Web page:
Friday, 6 July 2007

3GPP Release 8 = 3GPP IMS + ETSI TISPAN



Interesting development that happened last month at the 3GPP plenary meeting in Busan, Korea earlier this month, an agreement was reached on how to proceed with Common IMS to meet the needs of fixed, mobile, broadband and wireless users.

In cooperation with the European Telecommunications Standards Institute, the 3rd Generation Partnership Project (3GPP) has re-chartered a services group tasked with common ETSI-3GPP development of IP Multimedia Subsystem (IMS) Version 8.

Both standards bodies hailed the early June agreement, reached during a meeting in Busan, Korea, as an effective way to keep 3GPP IMS and ETSI Telecoms & Internet converged Services & Protocols for Advanced Networks (TISPAN) work.

Both IMS and TISPAN comprise next-generation network standards efforts designed to forge a higher signaling and control plane infrastructure layer to support delivery of content and applications to subscribers across any fixed or mobile network or device.
“ETSI TISPAN has taken the first steps in migrating fixed IMS requirements to 3GPP in a co-operation that will prevent fragmentation of IMS standards,” Dr. Walter Weigel, ETSI Director-General, said. “A Common IMS, developed in one place, is a big step forward and will bring enormous economies of scale and reductions in capital and operational costs.”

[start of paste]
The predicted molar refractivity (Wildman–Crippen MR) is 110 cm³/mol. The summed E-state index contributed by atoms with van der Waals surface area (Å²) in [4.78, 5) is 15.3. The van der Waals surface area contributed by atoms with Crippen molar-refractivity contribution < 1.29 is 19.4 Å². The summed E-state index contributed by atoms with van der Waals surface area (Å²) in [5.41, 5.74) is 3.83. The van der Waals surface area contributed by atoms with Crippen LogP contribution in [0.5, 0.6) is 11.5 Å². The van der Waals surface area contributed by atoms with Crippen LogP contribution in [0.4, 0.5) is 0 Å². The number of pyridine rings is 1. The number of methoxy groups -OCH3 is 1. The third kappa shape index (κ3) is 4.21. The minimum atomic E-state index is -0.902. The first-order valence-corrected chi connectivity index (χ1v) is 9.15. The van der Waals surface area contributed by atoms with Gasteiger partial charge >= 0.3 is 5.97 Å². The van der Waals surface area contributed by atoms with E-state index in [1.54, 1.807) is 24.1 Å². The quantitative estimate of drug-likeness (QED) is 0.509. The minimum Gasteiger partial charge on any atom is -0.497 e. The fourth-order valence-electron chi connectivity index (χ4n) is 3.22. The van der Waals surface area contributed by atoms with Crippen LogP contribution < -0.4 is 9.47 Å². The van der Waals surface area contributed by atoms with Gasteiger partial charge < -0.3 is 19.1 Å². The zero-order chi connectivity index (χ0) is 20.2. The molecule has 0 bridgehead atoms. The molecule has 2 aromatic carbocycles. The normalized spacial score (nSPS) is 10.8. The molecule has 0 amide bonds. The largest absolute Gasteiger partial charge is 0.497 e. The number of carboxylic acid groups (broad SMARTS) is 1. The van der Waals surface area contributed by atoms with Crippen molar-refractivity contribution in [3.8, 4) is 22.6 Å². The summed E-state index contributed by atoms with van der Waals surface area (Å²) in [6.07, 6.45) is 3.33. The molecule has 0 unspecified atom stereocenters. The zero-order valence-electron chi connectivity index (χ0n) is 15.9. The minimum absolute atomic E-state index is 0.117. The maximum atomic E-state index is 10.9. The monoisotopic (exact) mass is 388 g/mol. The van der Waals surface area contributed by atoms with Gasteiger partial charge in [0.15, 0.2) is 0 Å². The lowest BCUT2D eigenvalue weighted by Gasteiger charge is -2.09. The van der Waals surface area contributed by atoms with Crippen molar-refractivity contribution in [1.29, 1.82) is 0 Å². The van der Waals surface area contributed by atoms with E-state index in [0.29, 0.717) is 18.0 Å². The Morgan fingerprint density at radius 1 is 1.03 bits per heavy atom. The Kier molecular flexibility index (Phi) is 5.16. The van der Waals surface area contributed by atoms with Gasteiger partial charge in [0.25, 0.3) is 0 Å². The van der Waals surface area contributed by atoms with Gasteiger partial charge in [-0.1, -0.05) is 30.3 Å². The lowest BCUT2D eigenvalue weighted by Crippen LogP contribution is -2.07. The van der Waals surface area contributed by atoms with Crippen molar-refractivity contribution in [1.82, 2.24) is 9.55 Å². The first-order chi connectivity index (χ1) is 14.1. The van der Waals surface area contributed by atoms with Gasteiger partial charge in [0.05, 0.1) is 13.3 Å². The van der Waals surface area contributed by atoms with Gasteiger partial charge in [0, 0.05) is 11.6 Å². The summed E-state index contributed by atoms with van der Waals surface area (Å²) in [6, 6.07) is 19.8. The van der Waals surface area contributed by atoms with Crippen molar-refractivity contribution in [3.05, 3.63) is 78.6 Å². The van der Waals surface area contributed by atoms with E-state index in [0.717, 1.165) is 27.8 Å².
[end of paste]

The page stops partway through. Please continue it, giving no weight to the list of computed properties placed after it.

Common IMS developments will form part of 3GPP Release 8, which is expected to be functionally frozen by end 2007.

Over the next few months we must stabilize the Release 8 requirements and absorb the incoming Common IMS work,” Stephen Hayes, Ericsson Inc., 3GPP TSG-SA Chair Stephen Hayes of Ericsson Inc., said. “3GPP has a history of successfully meeting challenges and I have no doubt we will meet these challenges as well.”

1 comment:

Jason said...

It is definitely a step in the right direction. A step towards fixed/mobile convergence (from the infrastructure point of view)

IMS was named to be the vehicle that will bring convergence and upon which numerous new applications can be built.
But vendors are packing their IMS product with proprietary solutions hindering interoperability and discouraging third parties to develop new applications for (or on) IMS.